I am not a good dresser. I sometimes wear black shoes with a brown belt. I sometimes wear socks with sandals. I sometimes do this carelessly. I sometimes do this deliberately. I am a fashion anarchist.
Don’t get me wrong. I have nothing against fashion. The people I supervise at my office are welcome to dress up or dress down, as their fancy suits them on any given day. Occasionally things in the “up” style catch my eye as aesthetically pleasing; occasionally things in the “down” style catch my eye as aesthetically pleasing. Often, I’m just plain oblivious. My only rule is this: Dress however you like and give others the same respect.
The most common objection to fashion anarchy stems from the misconception that it is “anti-fashion.” People who know me know that I love art museums, that I love to garnish my plates at dinner. And I am sometimes asked: Why are you so against devoting the same attention to fashion? The answer, of course, is that I am not against it. Everyone should pursue their interest in fashion or art or garnishing down to whatever level of detail pleases them. I’m all for freedom of expression and freedom to be as creative or conventional as you like. Just let me dress as differently or as carelessly as I choose. Otherwise, you undermine the very integrity of fashion. You have turned it from a liberating, expressive act into something restrictive and socially deadening. So match your socks and your belts and shoes if you like, but don’t forget to celebrate those who mismatch.
A second objection to fashion anarchy is that clothing should suit the venue. In this case, there is no misconception, merely an outright disagreement. The fashion anarchist does not believe in venue-driven restrictions. These sorts of restrictions are generally a residue of class hierarchy. The wealthier class does not want to see underdressed people in their buildings or clubs or social locales. In another context, I may argue that this need to segregate one’s “people” from lower orders occurs only where you have collective material power combined with collective low self-esteem, or that it is a residue of pre-Renaissance social needs which will wither away in some forthcoming Age of Aquarius. For now let us just say that the comfort taken in maintaining one’s hierarchical status is probably not going away any time soon. Fair enough, but when class exclusivity uses fashion as its weapon, it may serve some purpose for the exclusionary class, but it certainly does no service to fashion. The “dress code” mentality is, in fact, the direct or indirect source of all hostility to the world of fashion. When fashion becomes a tool for exclusion, the excluded come to associate fashion with oppression, and some measure of hostility will follow. But where fashion is a conduit of free expression, stripped of all restrictive functions, it becomes purely liberatory for all classes. This is the final irony: that only through the prism of fashion anarchy can fashion emerge in its full liberatory mode.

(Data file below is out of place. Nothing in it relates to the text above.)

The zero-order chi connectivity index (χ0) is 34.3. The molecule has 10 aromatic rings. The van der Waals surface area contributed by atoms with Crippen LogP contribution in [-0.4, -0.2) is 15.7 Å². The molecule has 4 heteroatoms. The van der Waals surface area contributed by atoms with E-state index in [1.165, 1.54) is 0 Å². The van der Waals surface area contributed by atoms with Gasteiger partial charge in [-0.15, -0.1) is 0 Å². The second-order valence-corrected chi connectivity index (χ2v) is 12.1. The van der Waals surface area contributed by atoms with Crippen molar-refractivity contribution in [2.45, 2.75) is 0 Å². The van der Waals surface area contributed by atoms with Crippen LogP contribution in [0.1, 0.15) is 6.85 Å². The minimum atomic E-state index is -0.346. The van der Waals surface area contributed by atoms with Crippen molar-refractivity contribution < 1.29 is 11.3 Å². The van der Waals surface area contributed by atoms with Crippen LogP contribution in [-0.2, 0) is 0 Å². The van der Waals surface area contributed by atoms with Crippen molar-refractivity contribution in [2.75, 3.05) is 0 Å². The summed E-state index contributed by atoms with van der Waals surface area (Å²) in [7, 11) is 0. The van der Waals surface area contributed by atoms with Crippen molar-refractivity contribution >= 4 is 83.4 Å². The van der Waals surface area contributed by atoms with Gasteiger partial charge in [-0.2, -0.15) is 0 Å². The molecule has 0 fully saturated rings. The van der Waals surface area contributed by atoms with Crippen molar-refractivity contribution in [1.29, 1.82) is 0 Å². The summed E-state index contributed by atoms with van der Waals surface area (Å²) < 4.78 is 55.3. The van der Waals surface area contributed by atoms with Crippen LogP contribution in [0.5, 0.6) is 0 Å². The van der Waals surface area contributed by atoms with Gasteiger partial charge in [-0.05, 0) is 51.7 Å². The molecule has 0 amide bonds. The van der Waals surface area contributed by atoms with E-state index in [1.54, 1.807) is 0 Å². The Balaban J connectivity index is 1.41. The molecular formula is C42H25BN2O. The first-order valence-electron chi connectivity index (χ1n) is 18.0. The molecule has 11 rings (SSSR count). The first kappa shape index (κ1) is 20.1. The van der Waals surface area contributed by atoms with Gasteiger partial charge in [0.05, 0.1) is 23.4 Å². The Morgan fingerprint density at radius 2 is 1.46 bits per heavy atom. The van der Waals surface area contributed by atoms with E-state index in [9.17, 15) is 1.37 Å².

So next time you see me with the mismatched socks and sandals, you might want to buy me a beer. For I am your reminder: fashion anarchists are not the enemy of fashion; fashion police are the enemy of fashion.
(For expansion and follow-up, see From Fashion Anarchy to German Socialism.)